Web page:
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Dark Snow Project to sample snow across Greenland using wind & solar energy

In partnership with Adventure-preneur Ramon Larramendi and trace chemist Ross Edwards, the Dark Snow Project is to sample snow across Greenland May 21 – 22 June, 2017.

The key innovation is using wind & solar energy.

We are crowdfunding this activity.We don’t have all our costs covered. But the work is too cool to not do and we’re confident people like you can help us make it happen (click here).

A 3 minute video…

fire, ice, soot, carbon: Dark Snow Project 2014 final field work in Greenland

Arrived yesterday to Kangerlussuaq, west Greenland, now 6 AM, we’re just about out the door in effort to put more numbers on how fire and other factors are affecting Greenland’s reflectivity as part of the Dark Snow Project.

I just received this 27 July, 2014 NASA MODIS satellite image showing wildfire smoke drifting over Greenland ice.

Premier climate video blogger Peter Sinclair is a key component of the Dark Snow Project because of our focus on communicating our science to the global audience. The video below was shot and edited last night quickly as we prepare for a return to our camp a few hours from now.

The video does not comment on the important issue of carbon. So, here’s a quick research wrap-up… Wildfire is a source of carbon dioxide, methane and black carbon to the atmosphere. Jacobson (2014) find that sourcing to be underestimated in earlier work. Graven et al. (2013) find northern forests absorbing and releasing more carbon by respiration due to Arctic warming’s effects on forest composition change. At the global scale, the land environment produces a net sink of carbon, taking up some 10% of the atmospheric carbon emissions due to fossil fuel combustion (IPCC, 2007). Yet, whether northern wildfire is becoming an important source of atmospheric carbon (whether from CO2 or CH4 methane) remains under investigation. University of Wisconsin-Madison researchers find:

“fires shift the carbon balance in multiple ways. Burning organic matter quickly releases large amounts of carbon dioxide. After a fire, loss of the forest canopy can allow more sun to reach and warm the ground, which may speed decomposition and carbon dioxide emission from the soil. If the soil warms enough to melt underlying permafrost, even more stored carbon may be unleashed.

“Historically, scientists believe the boreal forest has acted as a carbon sink, absorbing more atmospheric carbon dioxide than it releases, Gower says. Their model now suggests that, over recent decades, the forest has become a smaller sink and may actually be shifting toward becoming a carbon source.

“The soil is the major source, the plants are the major sink, and how those two interplay over the life of a stand really determines whether the boreal forest is a sink or a source of carbon

Works Cited
  • Danish Meterological Institute provided the NASA MODIS satellite image
  • Graven, H.D., R. F. Keeling, S. C. Piper, P. K. Patra, B. B. Stephens, S. C. Wofsy, L. R. Welp, C. Sweeney, P.P. Tans, J.J. Kelley, B.C. Daube, E.A. Kort, G.W. Santoni, J.D. Bent, 2013, Enhanced Seasonal Exchange of CO2 by Northern Ecosystems Since 1960,  Science: Vol. 341 no. 6150 pp. 1085-1089, DOI: 10.1126/science.1239207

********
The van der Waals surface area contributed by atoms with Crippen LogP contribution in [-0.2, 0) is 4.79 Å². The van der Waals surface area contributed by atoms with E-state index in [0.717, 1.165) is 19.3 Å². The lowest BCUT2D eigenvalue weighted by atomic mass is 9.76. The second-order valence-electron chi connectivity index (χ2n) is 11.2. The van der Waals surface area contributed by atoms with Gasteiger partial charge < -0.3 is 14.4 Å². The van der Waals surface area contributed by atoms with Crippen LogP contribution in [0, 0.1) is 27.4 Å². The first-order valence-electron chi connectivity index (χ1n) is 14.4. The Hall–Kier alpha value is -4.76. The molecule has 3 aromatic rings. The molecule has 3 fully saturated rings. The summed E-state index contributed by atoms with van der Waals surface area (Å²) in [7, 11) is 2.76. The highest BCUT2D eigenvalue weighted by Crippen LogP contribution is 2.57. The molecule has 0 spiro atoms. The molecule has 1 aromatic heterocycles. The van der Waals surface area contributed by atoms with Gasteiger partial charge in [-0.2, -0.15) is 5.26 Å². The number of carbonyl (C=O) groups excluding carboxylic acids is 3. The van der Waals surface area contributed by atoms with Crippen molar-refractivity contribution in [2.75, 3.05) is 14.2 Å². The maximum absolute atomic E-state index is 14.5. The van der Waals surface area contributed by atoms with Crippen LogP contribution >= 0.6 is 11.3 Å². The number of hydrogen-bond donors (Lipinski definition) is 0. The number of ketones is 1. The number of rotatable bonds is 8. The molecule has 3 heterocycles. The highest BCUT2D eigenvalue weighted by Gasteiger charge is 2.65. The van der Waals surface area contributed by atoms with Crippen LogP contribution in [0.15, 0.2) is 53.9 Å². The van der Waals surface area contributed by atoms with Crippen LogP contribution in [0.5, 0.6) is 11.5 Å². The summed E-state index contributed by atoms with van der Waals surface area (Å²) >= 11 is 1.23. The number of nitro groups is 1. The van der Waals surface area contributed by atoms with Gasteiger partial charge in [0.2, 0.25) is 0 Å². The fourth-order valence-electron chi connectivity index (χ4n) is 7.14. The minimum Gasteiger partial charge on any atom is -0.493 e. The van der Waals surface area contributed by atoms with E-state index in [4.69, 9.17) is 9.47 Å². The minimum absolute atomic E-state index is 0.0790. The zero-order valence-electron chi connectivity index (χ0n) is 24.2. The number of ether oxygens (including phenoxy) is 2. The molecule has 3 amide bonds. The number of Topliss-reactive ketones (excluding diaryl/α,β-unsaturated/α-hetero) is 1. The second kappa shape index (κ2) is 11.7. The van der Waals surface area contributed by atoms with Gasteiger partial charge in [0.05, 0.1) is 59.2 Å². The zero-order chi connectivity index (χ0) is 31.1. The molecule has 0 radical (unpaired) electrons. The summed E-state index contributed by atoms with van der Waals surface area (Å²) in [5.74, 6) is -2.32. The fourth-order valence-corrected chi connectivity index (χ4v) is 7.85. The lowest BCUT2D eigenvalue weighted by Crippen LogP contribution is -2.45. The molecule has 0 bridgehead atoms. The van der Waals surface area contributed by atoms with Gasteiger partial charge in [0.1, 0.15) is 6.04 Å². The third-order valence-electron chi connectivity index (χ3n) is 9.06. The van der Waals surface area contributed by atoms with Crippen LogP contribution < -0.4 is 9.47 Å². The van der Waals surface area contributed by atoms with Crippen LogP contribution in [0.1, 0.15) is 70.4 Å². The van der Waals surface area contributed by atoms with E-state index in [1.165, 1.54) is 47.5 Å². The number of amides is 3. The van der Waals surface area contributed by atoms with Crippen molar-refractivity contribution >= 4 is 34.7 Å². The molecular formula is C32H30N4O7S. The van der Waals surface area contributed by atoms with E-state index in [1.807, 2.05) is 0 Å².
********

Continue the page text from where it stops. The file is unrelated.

• Climate Change 2007: Working Group I: The Physical Science Basis, IPCC Fourth Assessment Report: Climate Change 2007
  • Jacobson, M. Z., 2014, Effects of biomass burning on climate, accounting for heat and moisture fluxes, black and brown carbon, and cloud absorption effects, J. Geophys. Res. Atmos., 119, doi:10.1002/2014JD021861.

Canadian fires and the Dark Snow effort

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An aerial view of the Birch Creek Fire complex, which seared 250,000 acres as of Wednesday. Credit: NWTFire/Facebook/ClimateCentral.org

A large number of uncontrolled fires are burning across the Canadian NWT. The prevailing flow brings some of that smoke to darken Greenland ice.

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Example of one day last week of fires detected from NASA satellite thermal imagery. Analysis by Jason Box as part of the Dark Snow project

via Brian Kahn of Climate Central

“The amount of acres burned in the Northwest Territories is six times greater than the 25-year average to-date according to data from the Canadian Interagency Forest Fire Center.

Boreal forests like those in the Northwest Territories are burning at rates “unprecedented” in the past 10,000 years according to the authors of a study put out last year. The northern reaches of the globe are warming at twice the rate as areas closer to the equator, and those hotter conditions are contributing to more widespread burns.

The Intergovernmental Panel on Climate Change’s landmark climate report released earlier this year indicates that for every 1.8°F rise in temperatures, wildfire activity is expected to double.

We have a team on Greenland ice right now, and until mid August, tasked with measuring the impact of dark particles on ice melt. We are asking for support to increase our abilities to detect smoke landing on Greenland ice. The support will help us afford expanding our laboratory work.

 

Dark Snow feedback animation from Joe Immen

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After seeing graphic artist Joe Immen’s Climate Hawk logo, I approached him to develop the Dark Snow logo. Here are some photos I shot on our first meeting as Joe sketched the first Dark Snow logos…

Joe Immen at work

Joe Immen sketching the first Dark Snow logo back in October, 2012

Screen Shot 2014-05-27 at 5.14.47 PMFrom that discussion came the following logo of several others…

Dark Snow logo fire-Greenland map3